Personal liability coverage protects your assets, including your car, in the event you’re held liable for bodily injury or property damage. However, it excludes coverage for injury or damage involving your car.
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Homeowners insurance liability coverage helps pay legal and medical expenses in the event that you are found liable for property damage or bodily injury. However, home insurance does not cover liability expenses involving your car, so if you accidentally reverse your vehicle into someone’s property or get into a car accident, you won’t be covered. If you’re at fault in an accident, your auto insurance liability coverage will pay for the other person’s damaged property or medical expenses.
Although home insurance won’t cover damage or bodily injury caused by your car, it does provide liability protection for your most prized assets (including your car) in the event you’re hit with an expensive lawsuit. That means if someone is badly injured in your home, files a lawsuit, and it’s determined that you’re liable, home liability insurance could help cover the settlement. If you don’t have enough liability protection to cover the settlement, the injured party could potentially go after your assets, including your home, car, and retirement savings.
Both home and auto insurance policies typically offer up to $500,000 in liability coverage, however that likely won’t be enough if your assets exceed that amount. If that’s the case, you may want to consider umbrella insurance, which provides additional liability protection beyond the limits in your home or auto insurance policies.
Homeowners insurance does not cover damage or injury you cause with your car
If you’re found at fault for an accident, auto liability insurance covers the cost of property damage and medical expenses
Home insurance liability coverage does protects your assets, including your car, in the event you’re held legally responsible for bodily image or property damage
Homeowners insurance does not cover damage to your car or damage caused by it — that’s what auto insurance is for.
Homeowners insurance does cover your personal property in the event it’s damaged by a covered peril, but cars, aircrafts, and watercrafts are typically excluded from coverage. If you’re in an at-fault car accident or your vehicle is damaged in a storm, you’d be covered by auto insurance.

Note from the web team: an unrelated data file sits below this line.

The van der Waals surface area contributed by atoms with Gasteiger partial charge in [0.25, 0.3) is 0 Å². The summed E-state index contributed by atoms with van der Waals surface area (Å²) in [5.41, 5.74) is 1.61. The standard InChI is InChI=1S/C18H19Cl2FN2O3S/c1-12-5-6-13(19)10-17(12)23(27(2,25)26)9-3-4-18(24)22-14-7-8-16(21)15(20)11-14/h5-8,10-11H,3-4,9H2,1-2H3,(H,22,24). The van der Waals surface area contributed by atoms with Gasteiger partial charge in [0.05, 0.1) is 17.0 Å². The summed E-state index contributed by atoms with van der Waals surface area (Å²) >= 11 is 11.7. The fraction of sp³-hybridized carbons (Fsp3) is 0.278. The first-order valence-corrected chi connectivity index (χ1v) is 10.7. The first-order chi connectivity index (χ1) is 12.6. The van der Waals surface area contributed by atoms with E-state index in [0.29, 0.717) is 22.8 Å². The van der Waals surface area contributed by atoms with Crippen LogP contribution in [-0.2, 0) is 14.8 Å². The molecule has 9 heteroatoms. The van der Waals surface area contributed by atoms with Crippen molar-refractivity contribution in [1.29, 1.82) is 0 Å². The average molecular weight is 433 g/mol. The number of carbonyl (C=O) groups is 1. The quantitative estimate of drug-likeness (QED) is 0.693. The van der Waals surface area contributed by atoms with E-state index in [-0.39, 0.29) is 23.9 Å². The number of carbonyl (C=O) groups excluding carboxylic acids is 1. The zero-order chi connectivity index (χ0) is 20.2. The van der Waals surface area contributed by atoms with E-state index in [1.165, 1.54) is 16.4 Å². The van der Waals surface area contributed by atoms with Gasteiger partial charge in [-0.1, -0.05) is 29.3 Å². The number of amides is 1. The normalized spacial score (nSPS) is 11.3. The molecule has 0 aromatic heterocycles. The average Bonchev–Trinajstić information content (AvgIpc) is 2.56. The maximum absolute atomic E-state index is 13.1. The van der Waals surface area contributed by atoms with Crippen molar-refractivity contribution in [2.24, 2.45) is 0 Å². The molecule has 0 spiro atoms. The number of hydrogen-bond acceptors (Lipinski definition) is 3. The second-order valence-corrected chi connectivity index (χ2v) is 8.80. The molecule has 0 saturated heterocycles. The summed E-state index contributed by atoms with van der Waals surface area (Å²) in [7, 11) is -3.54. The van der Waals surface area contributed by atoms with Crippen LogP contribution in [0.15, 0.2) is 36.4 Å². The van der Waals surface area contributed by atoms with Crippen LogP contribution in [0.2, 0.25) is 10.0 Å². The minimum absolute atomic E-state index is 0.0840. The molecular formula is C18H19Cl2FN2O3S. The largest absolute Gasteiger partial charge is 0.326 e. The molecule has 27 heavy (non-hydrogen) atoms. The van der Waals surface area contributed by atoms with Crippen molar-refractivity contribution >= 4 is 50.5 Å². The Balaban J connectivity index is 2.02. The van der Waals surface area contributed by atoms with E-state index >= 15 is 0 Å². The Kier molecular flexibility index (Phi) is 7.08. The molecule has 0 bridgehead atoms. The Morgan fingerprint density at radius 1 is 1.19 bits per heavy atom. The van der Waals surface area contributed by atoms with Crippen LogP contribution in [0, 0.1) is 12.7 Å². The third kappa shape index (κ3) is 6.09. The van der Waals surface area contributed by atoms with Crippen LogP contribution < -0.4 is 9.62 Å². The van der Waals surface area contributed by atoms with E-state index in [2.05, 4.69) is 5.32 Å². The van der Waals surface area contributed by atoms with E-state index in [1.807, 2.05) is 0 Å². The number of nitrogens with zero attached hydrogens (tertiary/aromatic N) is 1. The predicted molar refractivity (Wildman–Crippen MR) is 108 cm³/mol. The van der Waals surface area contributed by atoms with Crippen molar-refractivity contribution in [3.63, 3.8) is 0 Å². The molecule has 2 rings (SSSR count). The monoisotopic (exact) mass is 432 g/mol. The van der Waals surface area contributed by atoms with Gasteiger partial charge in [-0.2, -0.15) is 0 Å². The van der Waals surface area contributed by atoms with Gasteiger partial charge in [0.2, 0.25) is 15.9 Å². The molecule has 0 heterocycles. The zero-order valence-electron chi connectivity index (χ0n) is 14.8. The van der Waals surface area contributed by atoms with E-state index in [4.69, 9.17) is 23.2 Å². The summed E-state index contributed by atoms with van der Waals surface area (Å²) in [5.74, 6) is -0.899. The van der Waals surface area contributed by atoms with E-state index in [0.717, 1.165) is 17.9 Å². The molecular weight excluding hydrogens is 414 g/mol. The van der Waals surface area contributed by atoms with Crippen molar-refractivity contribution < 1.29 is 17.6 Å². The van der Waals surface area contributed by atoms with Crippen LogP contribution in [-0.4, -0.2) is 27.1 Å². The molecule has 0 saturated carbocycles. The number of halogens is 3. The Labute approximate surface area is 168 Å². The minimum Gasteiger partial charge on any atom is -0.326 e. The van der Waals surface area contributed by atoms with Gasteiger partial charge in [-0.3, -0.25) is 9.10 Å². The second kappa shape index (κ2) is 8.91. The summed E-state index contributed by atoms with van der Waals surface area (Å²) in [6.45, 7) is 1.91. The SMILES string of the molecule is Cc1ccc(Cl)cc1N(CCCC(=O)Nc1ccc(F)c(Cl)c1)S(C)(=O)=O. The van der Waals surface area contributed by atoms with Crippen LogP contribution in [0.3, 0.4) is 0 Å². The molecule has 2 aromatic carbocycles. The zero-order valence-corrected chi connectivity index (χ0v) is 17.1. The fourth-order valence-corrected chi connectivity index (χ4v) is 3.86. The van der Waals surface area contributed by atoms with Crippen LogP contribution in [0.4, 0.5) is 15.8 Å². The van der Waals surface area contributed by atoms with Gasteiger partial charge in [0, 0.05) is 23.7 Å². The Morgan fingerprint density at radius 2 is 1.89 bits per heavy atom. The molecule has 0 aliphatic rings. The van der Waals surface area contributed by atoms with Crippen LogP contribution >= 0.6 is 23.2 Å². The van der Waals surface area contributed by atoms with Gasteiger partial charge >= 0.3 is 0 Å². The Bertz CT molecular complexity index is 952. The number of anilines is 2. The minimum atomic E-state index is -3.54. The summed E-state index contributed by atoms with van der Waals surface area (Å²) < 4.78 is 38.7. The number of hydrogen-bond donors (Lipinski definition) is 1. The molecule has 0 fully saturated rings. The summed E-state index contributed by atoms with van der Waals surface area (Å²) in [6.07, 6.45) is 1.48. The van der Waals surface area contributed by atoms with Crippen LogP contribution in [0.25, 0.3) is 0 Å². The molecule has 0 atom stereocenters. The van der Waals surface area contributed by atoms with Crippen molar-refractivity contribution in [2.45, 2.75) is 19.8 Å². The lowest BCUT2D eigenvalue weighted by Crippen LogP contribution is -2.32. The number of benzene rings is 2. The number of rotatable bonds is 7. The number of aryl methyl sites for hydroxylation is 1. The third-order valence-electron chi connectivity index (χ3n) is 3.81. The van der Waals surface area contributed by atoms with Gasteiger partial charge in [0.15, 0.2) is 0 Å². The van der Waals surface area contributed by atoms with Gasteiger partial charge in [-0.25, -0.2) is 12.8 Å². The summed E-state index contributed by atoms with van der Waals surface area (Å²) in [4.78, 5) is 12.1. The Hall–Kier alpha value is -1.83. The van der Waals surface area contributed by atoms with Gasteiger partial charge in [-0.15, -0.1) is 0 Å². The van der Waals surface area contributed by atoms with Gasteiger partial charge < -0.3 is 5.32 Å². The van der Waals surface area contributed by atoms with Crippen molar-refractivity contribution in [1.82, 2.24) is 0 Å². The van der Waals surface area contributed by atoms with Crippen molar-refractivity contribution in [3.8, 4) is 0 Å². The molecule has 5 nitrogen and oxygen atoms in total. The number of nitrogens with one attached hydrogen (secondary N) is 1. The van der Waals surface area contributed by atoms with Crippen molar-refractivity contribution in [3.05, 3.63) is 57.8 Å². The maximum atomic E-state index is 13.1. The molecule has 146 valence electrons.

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As we mentioned earlier, home insurance won’t cover property damage or personal liability directly involving your car, but it does protect your financial assets in the event of a lawsuit, including your car. If a guest is badly injured in your home, takes you to court, and you’re found legally responsible, liability coverage can help provide legal defense as well as pay for the injured party’s medical expenses, lawyer fees, lost wages, and even funeral expenses.
If your liability coverage isn’t enough to cover all the expenses arising from the lawsuit, your car, home, savings, and even future wages could be at risk. That’s why it’s so important that you have enough liability protection to cover the value of all of your assets.
The amount of home insurance liability coverage you need depends on the total value of all of your assets.
Most insurers offer a maximum of $500,000 in liability coverage, which may not be enough if your net worth exceeds that amount. If the full value of your assets exceeds your home or auto liability coverage limits, consider purchasing a personal umbrella policy.
If your combined assets (like your cars plus a primary or secondary home) exceed the standard home and auto liability coverage limit of $500,000, you may want to consider an umbrella policy to increase your liability limits.
Umbrella insurance, also called a personal umbrella policy, increases your liability coverage to protect you from liability claims that exceed the coverage in your home or auto insurance. Umbrella insurance can help prevent you from having to liquidate your home, cars, or other assets to cover medical expenses or property damage for which you’re liable.
Personal umbrella policies are sold in increments of $1 million and typically go up to $5 million. Coverage kicks in after your home or auto liability coverage limits are exhausted. In order to qualify for an umbrella policy, your insurer will likely require you to have a minimum amount of auto and home liability insurance.
Below are common liability coverage requirements for an umbrella policy:
$300,000 per person and $300,000 per accident in bodily injury coverage and $100,000 in property damage in auto liability insurance in addition to $300,000 in home liability insurance
$250,000 per person and $500,000 per accident in bodily injury coverage and $100,000 in property damage in auto liability insurance in addition to $300,000 in home liability insurance
Learn more about personal umbrella insurance here.
There are eight different types of homeowners insurance policies for various home types and coverage needs.
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